As the world gets ready for the 83rd Academy Awards on February 27th, it's worth noting that in those 83 years, not a single openly gay actor has taken home a trophy. In fact, only one, Sir Ian McKellan, has ever been nominated, for Best Actor in 1999's Gods and Monsters. Sure, gay actors like Jane Lynch and Chris Colfer from Glee have won Golden Globes for their TV acting, but Oscar remains astoundingly homophobic.
Ironically, the Academy has a storied history of showering accolades on straight actors for playing gay roles. Tom Hanks won Best Actor in 1993 for Philadelphia, Hilary Swank won Best Actress in 1999 for Boys Don't Cry, Nicole Kidman won Best Actress in 2002 for her portryal of Virginia Woolf in The Hours, Charlize Theron won Best Actress in 2003 for Monster, Philip Seymour Hoffman won in 2005 for Capote, and Sean Penn won Best Actor in 2009 for Milk.
Straight actors nominated for playing gay roles include Jude Law for The Talented Mr. Ripley in 1999, Javier Bardem in 2002 for Before Night Falls and Salma Hayek that same year for Frida, Heath Ledger and Jake Gyllenhaal in 2005 for Brokeback Mountain, Felicity Huffman the same year for Transamerica, and Judi Dench in 2006 for Notes On A Scandal. The tradition continues this year, with Annette Bening's nomination for Best Actress in The Kids Are Alright, and Natalie Portman for Best Actress, if you count the lesbian scene in Black Swan.
Why the double standard? Aren't gay actors just as capable of playing gay characters as straight actors?
Perhaps the Academy believes a gay actor in a gay role isn't enough of a "stretch", or isn't even acting. But ask any gay actor and they will tell you that playing straight or gay onscreen is basically the same thing. For love scenes, actors are not actually having sex, and they may not even like their co-star. They are surrounded for hours or days by film crews, and the actors' job is making it look good on camera, not making themselves feel good. The angles and lighting have to be just right, the actors' bodies and faces have to be positioned just so, the director usually demands several takes to get the shots he wants. James Franco, who is co-hosting this year's ceremonies and has played several gay roles, said in a recent interview that he had respect for porn actors, because they were really "selling it", and not having sex on camera just for their own pleasure.
So if there really is no difference between a straight actor playing a gay role and a gay actor playing a gay role, there shouldn't be any valid reason for gay actors in gay roles to not get nominated, right? Wrong. If you asked the Academy why that is, the answer you would get is, "Blame Hollywood." And it is correct. Casting agents who work with gay actors frequently tell their clients to keep their sexuality a secret from the public, or risk being blacklisted. Of course, everyone in show business knows who's gay and who isn't, but for actors to publicly announce they are gay is still taboo. The most successful producers and directors look at the bottom line, which is making blockbusters and/or awards season contenders. To do that, they feel they must be risk-averse and stick to a formula. That formula, unfortunately, doesn't include casting a gay person in a gay role, or any role. As a result, gay actors tend to be offered sub-par roles in gay movies by studios that don't have the resources to produce quality work and market their films aggressively enough to be serious Oscar contenders.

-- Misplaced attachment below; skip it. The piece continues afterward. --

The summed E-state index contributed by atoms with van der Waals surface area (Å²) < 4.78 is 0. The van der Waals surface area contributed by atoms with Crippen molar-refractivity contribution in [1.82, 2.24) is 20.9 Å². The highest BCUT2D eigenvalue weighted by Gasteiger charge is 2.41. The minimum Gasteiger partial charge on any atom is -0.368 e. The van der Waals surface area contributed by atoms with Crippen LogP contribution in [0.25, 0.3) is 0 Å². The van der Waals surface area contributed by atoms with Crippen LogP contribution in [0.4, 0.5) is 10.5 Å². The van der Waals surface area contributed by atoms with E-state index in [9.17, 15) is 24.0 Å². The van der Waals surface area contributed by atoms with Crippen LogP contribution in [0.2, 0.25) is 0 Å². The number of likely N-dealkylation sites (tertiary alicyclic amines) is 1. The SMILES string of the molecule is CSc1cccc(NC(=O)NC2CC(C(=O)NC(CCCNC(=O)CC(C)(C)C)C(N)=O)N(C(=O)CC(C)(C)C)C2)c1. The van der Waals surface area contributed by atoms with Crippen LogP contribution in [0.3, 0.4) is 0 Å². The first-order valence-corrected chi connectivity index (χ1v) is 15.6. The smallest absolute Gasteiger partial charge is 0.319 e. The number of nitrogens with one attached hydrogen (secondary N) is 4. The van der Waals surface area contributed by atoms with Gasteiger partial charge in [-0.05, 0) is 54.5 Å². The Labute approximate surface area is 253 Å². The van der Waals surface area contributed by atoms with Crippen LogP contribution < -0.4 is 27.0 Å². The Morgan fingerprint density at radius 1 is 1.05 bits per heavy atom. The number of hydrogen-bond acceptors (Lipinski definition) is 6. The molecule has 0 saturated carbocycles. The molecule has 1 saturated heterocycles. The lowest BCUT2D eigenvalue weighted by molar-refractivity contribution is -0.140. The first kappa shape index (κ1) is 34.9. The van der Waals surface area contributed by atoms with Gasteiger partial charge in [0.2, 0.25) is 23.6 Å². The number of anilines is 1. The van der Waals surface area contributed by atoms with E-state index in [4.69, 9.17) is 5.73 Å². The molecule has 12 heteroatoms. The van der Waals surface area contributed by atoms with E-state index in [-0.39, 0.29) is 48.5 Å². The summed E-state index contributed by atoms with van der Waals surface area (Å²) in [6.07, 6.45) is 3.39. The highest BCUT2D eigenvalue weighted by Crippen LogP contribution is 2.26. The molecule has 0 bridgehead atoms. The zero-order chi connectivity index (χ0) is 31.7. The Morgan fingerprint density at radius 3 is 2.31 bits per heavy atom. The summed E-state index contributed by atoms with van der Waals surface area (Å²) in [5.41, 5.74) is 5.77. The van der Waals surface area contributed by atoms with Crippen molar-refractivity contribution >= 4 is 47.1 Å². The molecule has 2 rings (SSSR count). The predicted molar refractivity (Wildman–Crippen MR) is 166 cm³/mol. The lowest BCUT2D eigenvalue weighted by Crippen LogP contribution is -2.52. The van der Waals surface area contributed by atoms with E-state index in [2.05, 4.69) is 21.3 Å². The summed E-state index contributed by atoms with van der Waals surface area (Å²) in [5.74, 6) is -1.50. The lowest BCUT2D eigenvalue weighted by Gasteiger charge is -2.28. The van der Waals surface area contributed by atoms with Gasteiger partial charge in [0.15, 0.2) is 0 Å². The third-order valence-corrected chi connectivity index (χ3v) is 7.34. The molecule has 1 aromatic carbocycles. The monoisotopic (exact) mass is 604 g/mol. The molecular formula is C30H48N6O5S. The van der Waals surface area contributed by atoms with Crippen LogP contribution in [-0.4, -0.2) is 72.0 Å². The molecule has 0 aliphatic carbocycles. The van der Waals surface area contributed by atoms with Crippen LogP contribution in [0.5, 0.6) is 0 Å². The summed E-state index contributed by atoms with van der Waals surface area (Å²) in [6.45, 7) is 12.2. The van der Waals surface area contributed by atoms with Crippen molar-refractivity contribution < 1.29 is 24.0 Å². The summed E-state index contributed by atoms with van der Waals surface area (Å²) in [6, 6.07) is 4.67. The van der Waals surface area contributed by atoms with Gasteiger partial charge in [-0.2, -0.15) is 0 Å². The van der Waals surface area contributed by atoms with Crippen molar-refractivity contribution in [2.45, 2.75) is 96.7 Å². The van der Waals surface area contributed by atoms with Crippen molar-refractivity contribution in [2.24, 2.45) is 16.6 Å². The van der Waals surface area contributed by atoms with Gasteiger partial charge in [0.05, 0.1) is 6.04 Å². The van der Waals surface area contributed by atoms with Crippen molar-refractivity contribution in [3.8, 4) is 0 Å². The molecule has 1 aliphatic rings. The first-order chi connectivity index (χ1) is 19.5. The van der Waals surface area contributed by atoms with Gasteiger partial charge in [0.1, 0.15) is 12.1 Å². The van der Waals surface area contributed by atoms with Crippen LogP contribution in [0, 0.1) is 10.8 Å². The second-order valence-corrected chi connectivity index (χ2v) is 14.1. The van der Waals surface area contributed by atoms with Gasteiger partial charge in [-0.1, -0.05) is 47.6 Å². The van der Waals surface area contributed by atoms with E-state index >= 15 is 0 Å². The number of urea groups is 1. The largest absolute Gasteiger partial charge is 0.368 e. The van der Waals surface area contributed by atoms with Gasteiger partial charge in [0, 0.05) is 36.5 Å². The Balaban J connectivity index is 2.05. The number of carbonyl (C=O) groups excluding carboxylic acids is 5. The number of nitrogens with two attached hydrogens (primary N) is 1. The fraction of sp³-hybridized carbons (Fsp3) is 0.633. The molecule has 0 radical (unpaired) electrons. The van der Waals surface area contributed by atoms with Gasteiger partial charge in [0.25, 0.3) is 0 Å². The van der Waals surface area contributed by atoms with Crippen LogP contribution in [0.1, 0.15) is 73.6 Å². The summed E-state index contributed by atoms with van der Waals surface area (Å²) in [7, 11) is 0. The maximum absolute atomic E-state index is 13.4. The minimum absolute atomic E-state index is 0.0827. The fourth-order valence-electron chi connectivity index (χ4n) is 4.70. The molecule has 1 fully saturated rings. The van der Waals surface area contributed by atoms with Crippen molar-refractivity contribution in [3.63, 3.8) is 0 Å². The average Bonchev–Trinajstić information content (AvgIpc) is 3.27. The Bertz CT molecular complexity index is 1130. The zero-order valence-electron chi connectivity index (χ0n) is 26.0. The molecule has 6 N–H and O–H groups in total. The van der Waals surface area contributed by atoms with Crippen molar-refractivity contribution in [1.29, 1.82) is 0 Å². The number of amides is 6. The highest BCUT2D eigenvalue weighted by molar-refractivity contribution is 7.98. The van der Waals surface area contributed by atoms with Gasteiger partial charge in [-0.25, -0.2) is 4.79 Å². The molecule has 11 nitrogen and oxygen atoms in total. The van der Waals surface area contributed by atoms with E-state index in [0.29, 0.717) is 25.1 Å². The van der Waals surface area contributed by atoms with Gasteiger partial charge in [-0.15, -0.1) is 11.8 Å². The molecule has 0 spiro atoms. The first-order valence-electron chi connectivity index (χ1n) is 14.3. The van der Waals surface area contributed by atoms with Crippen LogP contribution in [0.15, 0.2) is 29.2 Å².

Will this ever change? Only if and when the powers that be in Hollywood are bold enough to take the risk that mainstream American audiences will pay to see gay actors in gay roles. Of course, the movie has to be great enough for people to want to see it. For the most part, queer cinema in the United States, for lack of a better word, sucks. In other countries, particularly Italy, France, and Israel, queer cinema is outstanding and booming. Gay-themed movies featuring gay actors get government financing. The plots are well-written, the acting is superb, and the films win awards. Perhaps the state of queer cinema in the U.S. is one reason Hollywood big shots are so risk-averse when it comes to casting gay actors.
Let's hope that the tide changes, attitudes shift, and one day we'll see gay actors standing at the podium on Oscar night, trophy in hand. Until then, enjoy watching straight actors steal our thunder.